Edna O'Brien Writing Styles in The Little Red Chairs

This Study Guide consists of approximately 32 pages of chapter summaries, quotes, character analysis, themes, and more - everything you need to sharpen your knowledge of The Little Red Chairs.
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Point of View

The novel is mostly told from an omniscient 3rd-person point-of-view, while a handful of chapters are told from the first-person perspective of a character (like the student in "Into the Woods". In the 3rd-person chapters, even though the the narrator is omniscient, it does not reveal certain information to the reader, such as Vlad's true identity, until about mid-way through the novel. The narrator also tells the narrative in past tense, implying that the events happened years ago. The first-person perspective chapters also tell the events of the novel in the past tense.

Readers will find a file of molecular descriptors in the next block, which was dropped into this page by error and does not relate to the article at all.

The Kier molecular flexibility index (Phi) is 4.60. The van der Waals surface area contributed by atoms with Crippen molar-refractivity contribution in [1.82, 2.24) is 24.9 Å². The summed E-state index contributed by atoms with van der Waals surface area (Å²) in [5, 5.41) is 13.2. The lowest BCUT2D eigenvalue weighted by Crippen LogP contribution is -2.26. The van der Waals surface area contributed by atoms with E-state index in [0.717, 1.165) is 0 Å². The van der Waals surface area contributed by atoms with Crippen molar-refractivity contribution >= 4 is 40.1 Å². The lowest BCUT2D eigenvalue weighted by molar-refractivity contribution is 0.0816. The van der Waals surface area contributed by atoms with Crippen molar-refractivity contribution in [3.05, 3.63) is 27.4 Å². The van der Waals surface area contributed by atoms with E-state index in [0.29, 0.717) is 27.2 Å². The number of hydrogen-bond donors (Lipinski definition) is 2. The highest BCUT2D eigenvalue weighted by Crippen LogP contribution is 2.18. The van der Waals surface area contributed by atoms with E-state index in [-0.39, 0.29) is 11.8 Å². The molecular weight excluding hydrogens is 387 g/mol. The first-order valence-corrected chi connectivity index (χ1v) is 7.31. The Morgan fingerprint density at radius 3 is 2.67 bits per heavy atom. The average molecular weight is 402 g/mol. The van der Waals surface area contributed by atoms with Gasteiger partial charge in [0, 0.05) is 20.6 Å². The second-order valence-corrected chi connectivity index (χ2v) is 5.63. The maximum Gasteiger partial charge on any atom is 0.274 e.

Language and Meaning

Many of the qualities of the language in the novel lies in dialogue. Essentially, the author uses the language in the dialogue in order to portray whether someone is a non-native English speaker or not. For example, in the chapters that center around Fidelma during her time in London...

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This section contains 259 words
(approx. 1 page at 400 words per page)
Buy The Little Red Chairs Study Guide
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